‘It was just a bunch of kids playing big people’s games. I don’t think you can pass it off as a pure college prank, but it had the aura of gamesmanship. I don’t think they understood the seriousness of it.’
--Mike Fawer, an attorney representing Gary B. Kranz
Midday interlude. Kids are playing softball on a makeshift field in front of Monroe Hall, a high-rise dormitory at Tulane University. It is the usual springtime foolery, with most of the best hits coming from the kibitzers drinking beer and sunning themselves on the patios that ring the dorm.
The kibitzers pass, however, on the joke otherwise current at all official and unofficial campus sporting events--you pull out a $20 bill, wave it under someone’s nose and ask him if he would throw the game.
They pass because Clyde Eads and Jon Johnson, two of the players involved in the Tulane basketball scandal, a scandal in which points were shaved and a game was thrown, a scandal which destroyed a program and may yet destroy some lives, reside in Monroe Hall.
A stranger asks one of the players where Eads lives and the game all but shuts down. Nobody wants to say. Is the stranger a cop? A lawyer? A reporter? Most of the kids look down or look away. The stranger asks again and somebody says, “Sixth floor,” and the game resumes.
On the sixth floor, Clyde Eads turns down the Bruce Springsteen record on the stereo before answering the knock on his door, finds a reporter outside and says, “I’m not supposed to say anything, but, what the hell, come on in and have a beer.”
Eads, a friend says, is the campus teddy bear. He’s as big as a bear and friendly as a pup and doesn’t have a very good notion--even now--of how to say no. The case was broken when an attorney, at the behest of the district attorney, persuaded Eads to accept immunity for his crimes and tell the whole sordid story.
Eads has been advised by his attorney not to discuss the case further, but he says he might reconsider for a cover story in Rolling Stone. That’s Eads, the game-thrower, the program-wrecker. His next goal in life, he says, is to move to California and learn how to surf.
He went home to Tampa, Fla., the day before Tulane President Eamon Kelly announced on April 4 that in the wake of the scandal the basketball program would be disbanded--the cancer removed even if it meant killing the patient.
“I saw it on the Tom Brokaw news,” Eads says. “I couldn’t believe it. I never dreamed something like this could happen . . .
“This whole thing has been blown out of proportion,” he finally says.
You see, he doesn’t understand. Never has.
New Orleans is a town not unaccustomed to sticky-sweet smell of scandal. If the governor isn’t under indictment, then there’s a voodoo-ritual murder at the Hyatt. This is the town that gave us Bourbon Street, Mardi Gras and bacchanalia unknown to Middle America. This is a town, after all, whose greatest hero is Jean Lafitte, a pirate.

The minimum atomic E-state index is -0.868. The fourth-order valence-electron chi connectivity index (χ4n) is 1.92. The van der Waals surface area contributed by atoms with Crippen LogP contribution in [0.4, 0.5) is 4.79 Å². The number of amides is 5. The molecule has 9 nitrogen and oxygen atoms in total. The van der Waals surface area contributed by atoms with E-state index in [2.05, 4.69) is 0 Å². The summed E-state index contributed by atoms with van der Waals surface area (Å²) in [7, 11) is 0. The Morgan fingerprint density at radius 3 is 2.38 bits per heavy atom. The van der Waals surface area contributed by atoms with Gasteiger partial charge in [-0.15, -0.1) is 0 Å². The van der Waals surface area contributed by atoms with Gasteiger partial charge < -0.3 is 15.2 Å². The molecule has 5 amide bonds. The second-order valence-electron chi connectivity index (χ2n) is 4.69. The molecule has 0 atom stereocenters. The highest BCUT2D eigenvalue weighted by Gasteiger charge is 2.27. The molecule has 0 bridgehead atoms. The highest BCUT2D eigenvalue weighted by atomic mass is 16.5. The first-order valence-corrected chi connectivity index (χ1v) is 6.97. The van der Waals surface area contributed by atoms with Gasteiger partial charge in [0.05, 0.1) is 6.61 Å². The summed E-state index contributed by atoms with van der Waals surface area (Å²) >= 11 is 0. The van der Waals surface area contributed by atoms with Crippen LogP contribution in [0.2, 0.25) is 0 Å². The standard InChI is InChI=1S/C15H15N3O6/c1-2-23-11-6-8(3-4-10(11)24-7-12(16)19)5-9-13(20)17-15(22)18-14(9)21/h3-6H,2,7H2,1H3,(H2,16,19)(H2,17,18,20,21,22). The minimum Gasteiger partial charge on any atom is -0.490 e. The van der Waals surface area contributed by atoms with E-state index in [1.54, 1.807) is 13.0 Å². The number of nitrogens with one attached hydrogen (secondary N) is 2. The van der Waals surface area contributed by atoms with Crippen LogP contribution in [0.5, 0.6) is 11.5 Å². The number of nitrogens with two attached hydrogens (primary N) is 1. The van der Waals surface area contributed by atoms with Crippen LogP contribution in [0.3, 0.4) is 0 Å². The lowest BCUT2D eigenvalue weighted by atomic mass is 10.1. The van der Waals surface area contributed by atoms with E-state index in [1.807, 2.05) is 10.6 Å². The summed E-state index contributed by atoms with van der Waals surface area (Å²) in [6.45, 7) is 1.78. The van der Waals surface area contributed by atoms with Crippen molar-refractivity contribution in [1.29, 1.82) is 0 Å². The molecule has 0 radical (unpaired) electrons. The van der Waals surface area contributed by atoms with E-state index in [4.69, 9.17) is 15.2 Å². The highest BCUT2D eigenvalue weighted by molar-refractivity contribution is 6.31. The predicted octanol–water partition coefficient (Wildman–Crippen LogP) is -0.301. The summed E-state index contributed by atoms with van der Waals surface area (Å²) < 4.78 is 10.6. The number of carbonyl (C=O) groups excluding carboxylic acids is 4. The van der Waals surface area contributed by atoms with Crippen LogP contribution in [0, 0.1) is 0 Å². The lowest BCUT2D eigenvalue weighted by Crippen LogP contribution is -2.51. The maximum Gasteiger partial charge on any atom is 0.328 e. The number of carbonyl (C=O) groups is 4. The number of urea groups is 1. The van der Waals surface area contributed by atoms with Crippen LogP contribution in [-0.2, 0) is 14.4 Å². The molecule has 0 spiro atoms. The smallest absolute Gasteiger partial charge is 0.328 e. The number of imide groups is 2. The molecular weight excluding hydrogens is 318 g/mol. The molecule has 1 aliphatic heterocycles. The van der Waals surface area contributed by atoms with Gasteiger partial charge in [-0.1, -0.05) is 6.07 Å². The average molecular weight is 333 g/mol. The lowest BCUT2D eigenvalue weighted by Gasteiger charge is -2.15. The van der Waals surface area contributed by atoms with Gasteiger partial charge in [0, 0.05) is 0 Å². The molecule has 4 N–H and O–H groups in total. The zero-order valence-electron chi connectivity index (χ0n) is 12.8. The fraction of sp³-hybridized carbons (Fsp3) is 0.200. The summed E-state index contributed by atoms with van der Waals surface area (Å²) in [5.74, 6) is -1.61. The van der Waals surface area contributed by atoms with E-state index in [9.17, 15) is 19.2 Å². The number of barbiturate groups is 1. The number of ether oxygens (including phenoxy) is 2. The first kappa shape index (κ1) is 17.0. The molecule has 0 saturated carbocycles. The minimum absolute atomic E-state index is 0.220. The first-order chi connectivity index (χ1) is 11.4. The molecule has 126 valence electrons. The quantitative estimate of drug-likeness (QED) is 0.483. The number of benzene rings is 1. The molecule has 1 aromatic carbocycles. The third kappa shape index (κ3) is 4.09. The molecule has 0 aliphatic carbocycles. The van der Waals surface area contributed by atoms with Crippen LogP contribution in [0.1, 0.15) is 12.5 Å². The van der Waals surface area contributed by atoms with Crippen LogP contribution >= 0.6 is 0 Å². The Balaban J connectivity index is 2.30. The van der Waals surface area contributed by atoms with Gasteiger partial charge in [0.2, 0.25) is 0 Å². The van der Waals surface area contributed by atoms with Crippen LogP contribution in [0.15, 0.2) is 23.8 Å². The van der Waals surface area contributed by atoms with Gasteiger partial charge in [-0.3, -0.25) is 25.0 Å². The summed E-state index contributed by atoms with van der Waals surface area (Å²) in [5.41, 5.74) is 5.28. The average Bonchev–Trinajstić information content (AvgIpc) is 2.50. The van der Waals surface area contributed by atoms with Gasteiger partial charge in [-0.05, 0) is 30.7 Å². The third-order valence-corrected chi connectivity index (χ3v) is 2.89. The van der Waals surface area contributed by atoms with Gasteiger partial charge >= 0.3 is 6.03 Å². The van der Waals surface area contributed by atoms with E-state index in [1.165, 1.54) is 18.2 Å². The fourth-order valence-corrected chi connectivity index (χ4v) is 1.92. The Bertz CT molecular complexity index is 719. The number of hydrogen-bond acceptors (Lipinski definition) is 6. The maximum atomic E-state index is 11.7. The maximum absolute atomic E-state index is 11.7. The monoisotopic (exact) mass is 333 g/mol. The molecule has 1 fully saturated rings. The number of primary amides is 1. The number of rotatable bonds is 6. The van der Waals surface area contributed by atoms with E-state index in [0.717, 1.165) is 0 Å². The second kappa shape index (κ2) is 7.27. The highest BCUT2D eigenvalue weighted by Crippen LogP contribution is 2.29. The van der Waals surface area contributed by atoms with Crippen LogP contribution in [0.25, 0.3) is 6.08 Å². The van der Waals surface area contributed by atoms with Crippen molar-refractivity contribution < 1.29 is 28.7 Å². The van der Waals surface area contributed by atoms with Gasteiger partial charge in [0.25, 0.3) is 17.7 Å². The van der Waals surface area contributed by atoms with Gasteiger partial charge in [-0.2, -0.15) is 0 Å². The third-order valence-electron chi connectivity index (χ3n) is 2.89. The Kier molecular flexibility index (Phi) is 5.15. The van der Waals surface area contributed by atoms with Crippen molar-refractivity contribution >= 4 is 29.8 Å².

But when the story broke last month that five Tulane players had taken $23,000 to shave points in two basketball games, even scandal-loving New Orleans was stunned. And the scandal grew, it seemed, with each passing day. Cocaine was said to be central to the scandal. And beyond the illegalities were grievous violations of NCAA rules.
John (Hot Rod) Williams, Tulane’s star player and an alleged participant in the point-shaving scheme, told prosecutors he had received $10,000 in a shoebox to attend Tulane and that he had received weekly payments of as much as $100 since. Coach Ned Fowler and two of his assistants, Mike Richardson and Max Pfeifer, though not involved in the point-shaving, were forced to resign. Hindman Wall, the athletic director, also resigned. The basketball program was disbanded, apparently forever. “Permanent is permanent,” President Kelly said.
And Sports Illustrated later reported that Williams, who has pleaded innocent to all charges, was admitted to Tulane with a Scholastic Aptitude Test score of 470, only 70 points above the minimum and nearly 700 points below the Tulane median score.
All this at Tulane, a school that had never even been to the NCAA basketball tournament, a school with a high academic standing and one thought to be, if nothing else, clean.
“I felt shock, disbelief, humiliation and a sense of tragedy,” said Lawrence Powell, a Tulane associate professor of history, who was named by Kelly to chair a select committee to investigate the affair.
“We know it’s true,” said a freshman who lives a few doors from Eads. “We know it’s true, but we still can’t believe it.”
What is truly unbelievable is how it happened. There was no mob involvement, no grown men offering cocaine candy to young, easily influenced basketball players. This was an inside job. This was a case where, according to reports from the district attorney’s office, three Tulane students, one-time fraternity brothers from upper-class Northeast suburbs, figured a way to make money. They went to Eads and Johnson, who involved three other players, including Williams. Two accused bookmakers are also charged, but their alleged involvement is apparently peripheral.
“It was just a bunch of kids playing big people’s games,” said Mike Fawer, an attorney representing Gary B. Kranz, 21, who faces charges of distributing cocaine and of sports bribery. “I don’t think you can pass it off as a pure college prank, but it had the aura of gamesmanship. I don’t think they understood the seriousness of it.”
Certainly, they weren’t pros. The news was soon all over town; no one seemed able to keep quiet. One of the students went to Las Vegas to place bets and, according to a professional gambler there, didn’t even know how the system worked.